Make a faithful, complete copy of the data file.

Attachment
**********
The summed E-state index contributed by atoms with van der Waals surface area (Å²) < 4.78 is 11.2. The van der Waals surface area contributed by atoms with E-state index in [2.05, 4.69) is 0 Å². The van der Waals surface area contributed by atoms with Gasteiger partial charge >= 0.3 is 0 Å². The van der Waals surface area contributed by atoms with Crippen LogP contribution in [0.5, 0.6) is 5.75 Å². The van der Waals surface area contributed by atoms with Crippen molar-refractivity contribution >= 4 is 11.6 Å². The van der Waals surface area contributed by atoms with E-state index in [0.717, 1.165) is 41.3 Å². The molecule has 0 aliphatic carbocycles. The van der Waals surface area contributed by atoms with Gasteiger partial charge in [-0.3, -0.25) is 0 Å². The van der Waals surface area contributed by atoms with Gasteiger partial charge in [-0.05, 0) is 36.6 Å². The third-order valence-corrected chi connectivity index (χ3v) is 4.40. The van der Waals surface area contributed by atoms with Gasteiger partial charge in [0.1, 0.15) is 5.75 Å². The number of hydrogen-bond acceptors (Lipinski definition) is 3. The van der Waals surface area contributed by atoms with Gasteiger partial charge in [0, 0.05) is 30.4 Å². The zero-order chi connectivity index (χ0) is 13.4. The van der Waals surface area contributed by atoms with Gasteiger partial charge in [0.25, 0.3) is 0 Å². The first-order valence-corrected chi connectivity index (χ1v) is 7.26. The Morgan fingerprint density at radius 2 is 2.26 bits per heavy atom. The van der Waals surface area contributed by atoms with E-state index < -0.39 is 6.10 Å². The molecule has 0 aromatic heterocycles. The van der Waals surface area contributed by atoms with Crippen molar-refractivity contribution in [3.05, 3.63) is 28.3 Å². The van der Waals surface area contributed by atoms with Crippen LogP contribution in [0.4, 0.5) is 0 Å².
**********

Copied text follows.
The summed E-state index contributed by atoms with van der Waals surface area (Å²) < 4.78 is 11.2. The van der Waals surface area contributed by atoms with E-state index in [2.05, 4.69) is 0 Å². The van der Waals surface area contributed by atoms with Gasteiger partial charge >= 0.3 is 0 Å². The van der Waals surface area contributed by atoms with Crippen LogP contribution in [0.5, 0.6) is 5.75 Å². The van der Waals surface area contributed by atoms with Crippen molar-refractivity contribution >= 4 is 11.6 Å². The van der Waals surface area contributed by atoms with E-state index in [0.717, 1.165) is 41.3 Å². The molecule has 0 aliphatic carbocycles. The van der Waals surface area contributed by atoms with Gasteiger partial charge in [-0.3, -0.25) is 0 Å². The van der Waals surface area contributed by atoms with Gasteiger partial charge in [-0.05, 0) is 36.6 Å². The third-order valence-corrected chi connectivity index (χ3v) is 4.40. The van der Waals surface area contributed by atoms with Gasteiger partial charge in [0.1, 0.15) is 5.75 Å². The number of hydrogen-bond acceptors (Lipinski definition) is 3. The van der Waals surface area contributed by atoms with Gasteiger partial charge in [0, 0.05) is 30.4 Å². The zero-order chi connectivity index (χ0) is 13.4. The van der Waals surface area contributed by atoms with Gasteiger partial charge in [0.25, 0.3) is 0 Å². The first-order valence-corrected chi connectivity index (χ1v) is 7.26. The Morgan fingerprint density at radius 2 is 2.26 bits per heavy atom. The van der Waals surface area contributed by atoms with E-state index < -0.39 is 6.10 Å². The molecule has 0 aromatic heterocycles. The van der Waals surface area contributed by atoms with Crippen molar-refractivity contribution in [3.05, 3.63) is 28.3 Å². The van der Waals surface area contributed by atoms with Crippen LogP contribution in [0.4, 0.5) is 0 Å².